Women face several challenges in the digital economy:
Traditional patterns of gender hierarchy are being replicated in the digital economy. Men predominate in most high-skilled, higher wage jobs.
The tech field has developed a “geek” or “nerd” culture, which often attracts more boys than girls. Girls may face cultural pressures and stereotypes that discourage them from developing the skills needed to join the ICT workforce.
The gap begins in childhood. Within STEM fields, girls tend to gravitate toward the “soft” sciences that have neither the gender gap nor employment opportunities of ICT professions. Further, research suggests that boys have a tendency to tinker with computers as an innately interesting toy or puzzle, whereas girls tend to use technology as a tool for achieving another goal. Girls who do pursue computer science courses tend to lose interest, after being subjected to curricula that are oriented around abstract algorithms or male-oriented problem sets about subjects such as sports and poker.
There are few female role models and mentors in ICT—both academia and the profession. Role models have the potential to inspire them, provide support and networks for job access, and offer encouragement and advice through the course of their careers.
Although ICT jobs have the potential to offer flexible hours and the ability to work remotely, few companies are structuring their work this way to make jobs more accessible to women. This places women at a disadvantage given their multiple roles in work, family, and the community.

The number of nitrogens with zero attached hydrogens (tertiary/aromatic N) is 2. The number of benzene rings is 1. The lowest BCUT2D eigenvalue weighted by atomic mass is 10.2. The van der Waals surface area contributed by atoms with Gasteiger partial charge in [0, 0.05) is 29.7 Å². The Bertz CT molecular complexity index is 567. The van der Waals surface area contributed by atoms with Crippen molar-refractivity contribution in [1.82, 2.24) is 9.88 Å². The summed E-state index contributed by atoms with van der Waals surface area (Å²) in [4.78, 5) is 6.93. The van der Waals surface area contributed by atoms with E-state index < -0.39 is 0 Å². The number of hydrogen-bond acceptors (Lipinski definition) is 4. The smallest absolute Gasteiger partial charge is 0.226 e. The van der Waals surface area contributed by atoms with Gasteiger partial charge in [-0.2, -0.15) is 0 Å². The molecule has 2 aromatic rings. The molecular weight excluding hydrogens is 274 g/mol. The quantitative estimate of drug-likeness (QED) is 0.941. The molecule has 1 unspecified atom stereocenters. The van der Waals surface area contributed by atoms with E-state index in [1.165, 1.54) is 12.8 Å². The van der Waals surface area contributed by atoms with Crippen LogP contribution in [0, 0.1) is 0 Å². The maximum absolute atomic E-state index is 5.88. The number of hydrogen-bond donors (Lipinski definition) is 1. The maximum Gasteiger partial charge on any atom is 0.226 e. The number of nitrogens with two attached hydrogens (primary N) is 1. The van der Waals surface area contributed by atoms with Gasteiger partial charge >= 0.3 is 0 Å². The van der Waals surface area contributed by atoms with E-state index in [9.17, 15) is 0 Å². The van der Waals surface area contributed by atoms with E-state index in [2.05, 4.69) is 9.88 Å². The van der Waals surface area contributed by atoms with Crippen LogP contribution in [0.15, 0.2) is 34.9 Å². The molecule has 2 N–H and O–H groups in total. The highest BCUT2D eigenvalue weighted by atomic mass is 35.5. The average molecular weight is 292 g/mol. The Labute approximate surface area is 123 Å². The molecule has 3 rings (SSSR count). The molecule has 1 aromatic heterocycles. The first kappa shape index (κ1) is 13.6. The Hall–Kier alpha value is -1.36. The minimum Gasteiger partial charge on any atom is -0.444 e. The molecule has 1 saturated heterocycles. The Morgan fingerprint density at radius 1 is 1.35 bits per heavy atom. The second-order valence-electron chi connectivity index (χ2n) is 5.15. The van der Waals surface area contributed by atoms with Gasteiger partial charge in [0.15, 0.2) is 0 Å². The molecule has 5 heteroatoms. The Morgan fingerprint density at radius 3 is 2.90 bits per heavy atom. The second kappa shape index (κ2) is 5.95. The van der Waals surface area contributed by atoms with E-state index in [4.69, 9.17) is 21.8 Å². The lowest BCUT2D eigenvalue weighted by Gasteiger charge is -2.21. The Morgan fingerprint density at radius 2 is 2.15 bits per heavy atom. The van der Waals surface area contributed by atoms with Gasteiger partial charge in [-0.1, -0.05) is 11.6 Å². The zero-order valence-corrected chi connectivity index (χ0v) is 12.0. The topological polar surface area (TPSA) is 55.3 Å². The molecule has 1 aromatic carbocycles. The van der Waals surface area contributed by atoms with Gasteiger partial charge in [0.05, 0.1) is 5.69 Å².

Women have less access to technology as users, which decreases their digital literacy and likelihood of pursuing a career in tech. On average, in low- and middle-income countries, women have 14 percent less access to mobile phones and 23 percent less access to the internet.
The new CFR report surveys case studies in different regions, with some surprising findings. In India, 42 percent of computer and engineering undergraduate students are women, double that in the United States. In fact, 30 percent of programmers in India are women, in contrast to 21 percent in the United States. In Malaysia, women’s participation in tech is equal to that of men, driving growth and closing the gender gap. However, only about 12 percent of computer science degrees go to women in Kenya, a tech hub for the region. In Brazil, the local software industry is expanding; however, the proportion of women studying computer science in college has plunged. In Arab states, such as the United Arab Emirates, significant numbers of women graduate in STEM, but their involvement in tech drops off before they enter the ICT job market.
Working together, the public and private sectors should address the multiple barriers women and girls face, particularly in low- and middle-income countries whose economies stand to gain the most from greater participation of women in vital ICT jobs. For policy recommendations, check out the full report.